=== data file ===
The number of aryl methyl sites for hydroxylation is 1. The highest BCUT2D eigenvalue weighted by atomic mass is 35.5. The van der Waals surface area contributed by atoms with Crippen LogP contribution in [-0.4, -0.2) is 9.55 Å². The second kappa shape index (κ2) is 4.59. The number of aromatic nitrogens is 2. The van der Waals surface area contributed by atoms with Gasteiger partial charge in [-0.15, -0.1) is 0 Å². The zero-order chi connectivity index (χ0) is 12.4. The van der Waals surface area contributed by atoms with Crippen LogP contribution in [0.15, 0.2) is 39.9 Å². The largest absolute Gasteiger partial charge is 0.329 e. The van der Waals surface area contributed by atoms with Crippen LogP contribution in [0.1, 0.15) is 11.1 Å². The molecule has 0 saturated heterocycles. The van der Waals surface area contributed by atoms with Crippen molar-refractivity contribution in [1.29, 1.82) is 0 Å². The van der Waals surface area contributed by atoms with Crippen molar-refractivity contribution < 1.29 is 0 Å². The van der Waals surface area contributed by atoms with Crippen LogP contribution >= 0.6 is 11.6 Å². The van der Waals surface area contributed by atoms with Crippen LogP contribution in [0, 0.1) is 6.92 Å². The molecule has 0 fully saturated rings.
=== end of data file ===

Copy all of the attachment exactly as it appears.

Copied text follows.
The number of aryl methyl sites for hydroxylation is 1. The highest BCUT2D eigenvalue weighted by atomic mass is 35.5. The van der Waals surface area contributed by atoms with Crippen LogP contribution in [-0.4, -0.2) is 9.55 Å². The second kappa shape index (κ2) is 4.59. The number of aromatic nitrogens is 2. The van der Waals surface area contributed by atoms with Gasteiger partial charge in [-0.15, -0.1) is 0 Å². The zero-order chi connectivity index (χ0) is 12.4. The van der Waals surface area contributed by atoms with Crippen LogP contribution in [0.15, 0.2) is 39.9 Å². The largest absolute Gasteiger partial charge is 0.329 e. The van der Waals surface area contributed by atoms with Crippen LogP contribution in [0.1, 0.15) is 11.1 Å². The molecule has 0 saturated heterocycles. The van der Waals surface area contributed by atoms with Crippen molar-refractivity contribution in [1.29, 1.82) is 0 Å². The van der Waals surface area contributed by atoms with Crippen molar-refractivity contribution < 1.29 is 0 Å². The van der Waals surface area contributed by atoms with Crippen LogP contribution >= 0.6 is 11.6 Å². The van der Waals surface area contributed by atoms with Crippen LogP contribution in [0, 0.1) is 6.92 Å². The molecule has 0 fully saturated rings.